some of the highest rates of depression, youth suicide, and problem gambling in the
world. A deficiency in emotional resources is the basis for our epidemics of eating
disorders, substance addictions, and bullying in the playground or work environment.
Consumer greed and gullibility to seductive advertising are driven by a massive lack
of emotional fulfillment. Our fledgling emotional resources leave us floundering in
stagnant or dull relationships, or hurting from broken partnerships and shattered
Fortunately, unlike IQ, emotional intelligence can be learned and expanded
throughout life. Goleman (1995) speaks of nourishing parent-child interactions as the
essential building-blocks of emotional intelligence. We build our emotional structures
by imitating our parents, and through our responses to the way in which we were
brought up. In his book, Building Healthy Minds (1999), Stanley Greenspan M.D.
states that what we learn about relationships and emotions in our early childhood
years - when our central nervous system is growing most rapidly - is
"engraved" into our neural pathways. As with the learning of languages, new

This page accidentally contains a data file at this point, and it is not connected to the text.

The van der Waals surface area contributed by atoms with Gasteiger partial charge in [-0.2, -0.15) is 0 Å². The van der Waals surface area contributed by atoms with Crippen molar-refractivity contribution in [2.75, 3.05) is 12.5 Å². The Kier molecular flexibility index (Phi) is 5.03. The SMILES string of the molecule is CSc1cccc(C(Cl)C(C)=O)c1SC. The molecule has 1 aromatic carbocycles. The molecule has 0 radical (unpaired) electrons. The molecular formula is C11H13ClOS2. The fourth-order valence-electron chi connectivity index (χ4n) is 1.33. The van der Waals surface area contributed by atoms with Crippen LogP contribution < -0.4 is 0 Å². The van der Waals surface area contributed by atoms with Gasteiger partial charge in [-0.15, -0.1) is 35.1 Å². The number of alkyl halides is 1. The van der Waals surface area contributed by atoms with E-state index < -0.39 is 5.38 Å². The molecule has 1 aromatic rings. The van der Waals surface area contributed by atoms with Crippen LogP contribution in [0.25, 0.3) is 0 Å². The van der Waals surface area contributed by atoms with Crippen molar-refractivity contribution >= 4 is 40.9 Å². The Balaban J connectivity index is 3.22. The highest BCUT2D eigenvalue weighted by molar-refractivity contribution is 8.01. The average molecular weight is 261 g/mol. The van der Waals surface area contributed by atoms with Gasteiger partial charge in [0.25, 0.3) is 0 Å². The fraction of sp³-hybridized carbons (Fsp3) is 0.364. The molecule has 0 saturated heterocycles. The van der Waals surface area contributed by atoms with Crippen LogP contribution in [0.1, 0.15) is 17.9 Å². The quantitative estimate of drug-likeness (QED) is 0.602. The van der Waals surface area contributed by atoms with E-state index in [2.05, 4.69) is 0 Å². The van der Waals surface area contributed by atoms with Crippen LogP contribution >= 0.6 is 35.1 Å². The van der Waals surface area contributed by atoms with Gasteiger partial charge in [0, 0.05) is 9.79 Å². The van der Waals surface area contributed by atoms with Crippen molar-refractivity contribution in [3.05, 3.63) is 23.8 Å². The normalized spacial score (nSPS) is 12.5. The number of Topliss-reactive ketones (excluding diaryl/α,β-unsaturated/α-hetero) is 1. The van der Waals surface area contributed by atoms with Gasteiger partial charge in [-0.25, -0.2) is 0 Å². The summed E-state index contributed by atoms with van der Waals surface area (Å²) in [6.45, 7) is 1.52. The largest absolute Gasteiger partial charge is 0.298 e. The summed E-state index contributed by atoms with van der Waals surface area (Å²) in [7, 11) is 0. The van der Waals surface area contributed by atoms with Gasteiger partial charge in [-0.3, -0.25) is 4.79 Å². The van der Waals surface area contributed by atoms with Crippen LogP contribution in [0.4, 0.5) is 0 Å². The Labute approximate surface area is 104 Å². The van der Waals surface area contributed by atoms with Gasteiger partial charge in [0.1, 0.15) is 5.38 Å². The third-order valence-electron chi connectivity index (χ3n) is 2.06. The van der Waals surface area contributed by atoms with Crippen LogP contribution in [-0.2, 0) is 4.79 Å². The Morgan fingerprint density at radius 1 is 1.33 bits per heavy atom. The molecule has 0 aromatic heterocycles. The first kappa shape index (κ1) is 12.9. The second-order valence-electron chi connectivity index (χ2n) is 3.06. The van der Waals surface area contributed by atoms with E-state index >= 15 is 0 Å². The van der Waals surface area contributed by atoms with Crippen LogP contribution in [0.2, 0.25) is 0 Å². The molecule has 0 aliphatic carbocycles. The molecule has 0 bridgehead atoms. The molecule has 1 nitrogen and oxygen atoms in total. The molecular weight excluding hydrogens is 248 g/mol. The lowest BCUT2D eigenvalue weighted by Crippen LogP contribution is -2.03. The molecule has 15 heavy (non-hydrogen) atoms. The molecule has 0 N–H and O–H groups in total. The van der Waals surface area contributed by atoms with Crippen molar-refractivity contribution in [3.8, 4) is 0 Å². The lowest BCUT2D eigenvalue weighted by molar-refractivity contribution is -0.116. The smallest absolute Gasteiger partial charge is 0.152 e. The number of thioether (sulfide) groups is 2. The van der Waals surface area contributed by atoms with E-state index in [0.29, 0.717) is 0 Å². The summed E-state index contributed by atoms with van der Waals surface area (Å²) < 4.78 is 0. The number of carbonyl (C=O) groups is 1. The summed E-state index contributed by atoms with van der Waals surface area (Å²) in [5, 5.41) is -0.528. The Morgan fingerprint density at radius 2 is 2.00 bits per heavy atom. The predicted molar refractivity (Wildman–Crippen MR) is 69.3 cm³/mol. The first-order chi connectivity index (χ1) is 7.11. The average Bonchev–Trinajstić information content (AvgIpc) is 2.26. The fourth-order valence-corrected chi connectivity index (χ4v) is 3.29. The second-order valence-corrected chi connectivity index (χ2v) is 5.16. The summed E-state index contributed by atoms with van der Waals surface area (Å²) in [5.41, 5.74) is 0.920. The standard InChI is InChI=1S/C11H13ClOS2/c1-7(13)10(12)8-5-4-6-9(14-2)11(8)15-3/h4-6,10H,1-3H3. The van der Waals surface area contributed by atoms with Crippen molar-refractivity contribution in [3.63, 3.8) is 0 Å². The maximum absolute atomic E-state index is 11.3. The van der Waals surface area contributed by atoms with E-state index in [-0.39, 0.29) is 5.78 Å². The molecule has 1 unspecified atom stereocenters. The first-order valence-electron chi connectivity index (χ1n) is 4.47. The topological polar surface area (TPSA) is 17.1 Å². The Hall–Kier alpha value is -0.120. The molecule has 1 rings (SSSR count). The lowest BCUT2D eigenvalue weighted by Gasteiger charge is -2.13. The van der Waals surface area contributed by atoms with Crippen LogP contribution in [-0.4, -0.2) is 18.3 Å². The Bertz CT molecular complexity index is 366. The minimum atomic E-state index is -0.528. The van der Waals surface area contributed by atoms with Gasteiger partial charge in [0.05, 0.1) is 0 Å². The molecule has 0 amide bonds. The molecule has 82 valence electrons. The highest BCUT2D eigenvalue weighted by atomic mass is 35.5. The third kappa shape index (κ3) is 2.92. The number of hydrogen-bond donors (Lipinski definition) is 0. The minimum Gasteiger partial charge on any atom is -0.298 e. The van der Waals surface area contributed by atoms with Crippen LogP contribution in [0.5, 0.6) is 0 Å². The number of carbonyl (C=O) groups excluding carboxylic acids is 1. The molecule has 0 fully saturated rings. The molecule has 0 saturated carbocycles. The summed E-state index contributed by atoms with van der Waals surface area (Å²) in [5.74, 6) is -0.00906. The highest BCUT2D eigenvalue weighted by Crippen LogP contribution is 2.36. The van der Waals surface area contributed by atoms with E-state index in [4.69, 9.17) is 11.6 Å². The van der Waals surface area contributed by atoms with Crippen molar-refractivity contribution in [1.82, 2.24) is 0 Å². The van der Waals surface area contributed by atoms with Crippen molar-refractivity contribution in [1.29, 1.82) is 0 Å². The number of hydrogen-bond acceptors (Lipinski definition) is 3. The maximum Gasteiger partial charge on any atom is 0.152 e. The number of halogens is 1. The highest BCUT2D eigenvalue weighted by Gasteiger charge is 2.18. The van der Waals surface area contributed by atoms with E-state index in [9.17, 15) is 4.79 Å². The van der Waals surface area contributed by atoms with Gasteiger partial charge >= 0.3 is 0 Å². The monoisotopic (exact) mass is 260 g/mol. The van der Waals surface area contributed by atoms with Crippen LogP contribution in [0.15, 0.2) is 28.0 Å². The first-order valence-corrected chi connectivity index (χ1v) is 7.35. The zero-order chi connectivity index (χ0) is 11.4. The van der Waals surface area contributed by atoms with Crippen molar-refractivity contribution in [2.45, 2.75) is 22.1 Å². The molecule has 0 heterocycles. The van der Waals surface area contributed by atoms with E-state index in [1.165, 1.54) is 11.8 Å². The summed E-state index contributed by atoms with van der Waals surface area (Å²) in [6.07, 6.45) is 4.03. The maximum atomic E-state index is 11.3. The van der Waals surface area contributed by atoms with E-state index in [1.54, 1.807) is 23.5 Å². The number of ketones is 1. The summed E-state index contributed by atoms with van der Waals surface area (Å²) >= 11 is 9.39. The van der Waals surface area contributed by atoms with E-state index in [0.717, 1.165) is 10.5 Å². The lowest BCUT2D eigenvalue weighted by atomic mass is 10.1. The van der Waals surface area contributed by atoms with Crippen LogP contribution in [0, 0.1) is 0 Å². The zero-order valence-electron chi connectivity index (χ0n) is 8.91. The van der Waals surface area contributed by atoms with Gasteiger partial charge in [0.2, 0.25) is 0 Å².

emotional competencies can be acquired later in life, though with considerably more
effort. The absorption rate is highest in early childhood, and it is for this reason
that, as parents, we have both the opportunity and the responsibility of most
significantly affecting our children's EQ.
Most people can bring children up into functional adulthood, but we all fall short
in one way or another when it comes to providing the optimal environment for our
children's emotional development. It is very difficult to give them what has not been
given to us, and hence we are restricted by the insufficiencies of our own childhood,
and by the limited credence and support that our community gives to the realm of
For some time now, psychologists from various schools of thought have been trying
to trace the way in which emotions develop in children, much the same as Piaget
defined the stages of cognitive growth. A guide map describing precisely how emotional
intelligence unfolds can be extremely useful in helping us to promote and facilitate
emotional fluency in our children. In the following pages, I intend to summarize the
psychological and emotional needs specific to each of the five stages of early
childhood psycho-emotional development. By implication, each stage requires a
different set of conditions, and a specific approach to caring, if the emotionality of
the child is to flourish. I recognize that none of us can consistently provide these
conditions at any stage because we are limited as parents, humans, and as a community.
A yardstick of what is ideal is not to be used for self-criticism but as a directional
marker, since parenting also entails a growth process and developmental journey for
The development of our core, characteristic emotional make-up is set down in layers
over roughly the first seven years of life. Patterns established here aren't